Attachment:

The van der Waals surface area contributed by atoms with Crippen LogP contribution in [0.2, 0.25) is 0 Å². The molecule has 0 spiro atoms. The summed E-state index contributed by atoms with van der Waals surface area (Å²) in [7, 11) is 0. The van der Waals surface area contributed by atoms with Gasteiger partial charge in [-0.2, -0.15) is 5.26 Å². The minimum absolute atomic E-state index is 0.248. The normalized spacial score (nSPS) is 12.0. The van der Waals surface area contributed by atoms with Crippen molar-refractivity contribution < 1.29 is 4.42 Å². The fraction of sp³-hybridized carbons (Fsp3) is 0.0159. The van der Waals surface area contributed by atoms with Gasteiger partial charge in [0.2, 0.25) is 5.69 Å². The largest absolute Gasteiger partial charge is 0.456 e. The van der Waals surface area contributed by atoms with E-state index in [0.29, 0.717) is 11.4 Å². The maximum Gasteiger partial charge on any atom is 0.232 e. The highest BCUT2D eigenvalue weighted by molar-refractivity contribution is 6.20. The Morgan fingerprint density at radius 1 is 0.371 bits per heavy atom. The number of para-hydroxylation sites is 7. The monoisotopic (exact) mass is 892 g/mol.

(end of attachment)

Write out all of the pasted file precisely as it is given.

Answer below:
The van der Waals surface area contributed by atoms with Crippen LogP contribution in [0.2, 0.25) is 0 Å². The molecule has 0 spiro atoms. The summed E-state index contributed by atoms with van der Waals surface area (Å²) in [7, 11) is 0. The van der Waals surface area contributed by atoms with Gasteiger partial charge in [-0.2, -0.15) is 5.26 Å². The minimum absolute atomic E-state index is 0.248. The normalized spacial score (nSPS) is 12.0. The van der Waals surface area contributed by atoms with Crippen molar-refractivity contribution < 1.29 is 4.42 Å². The fraction of sp³-hybridized carbons (Fsp3) is 0.0159. The van der Waals surface area contributed by atoms with Gasteiger partial charge in [0.2, 0.25) is 5.69 Å². The largest absolute Gasteiger partial charge is 0.456 e. The van der Waals surface area contributed by atoms with E-state index in [0.29, 0.717) is 11.4 Å². The maximum Gasteiger partial charge on any atom is 0.232 e. The highest BCUT2D eigenvalue weighted by molar-refractivity contribution is 6.20. The Morgan fingerprint density at radius 1 is 0.371 bits per heavy atom. The number of para-hydroxylation sites is 7. The monoisotopic (exact) mass is 892 g/mol.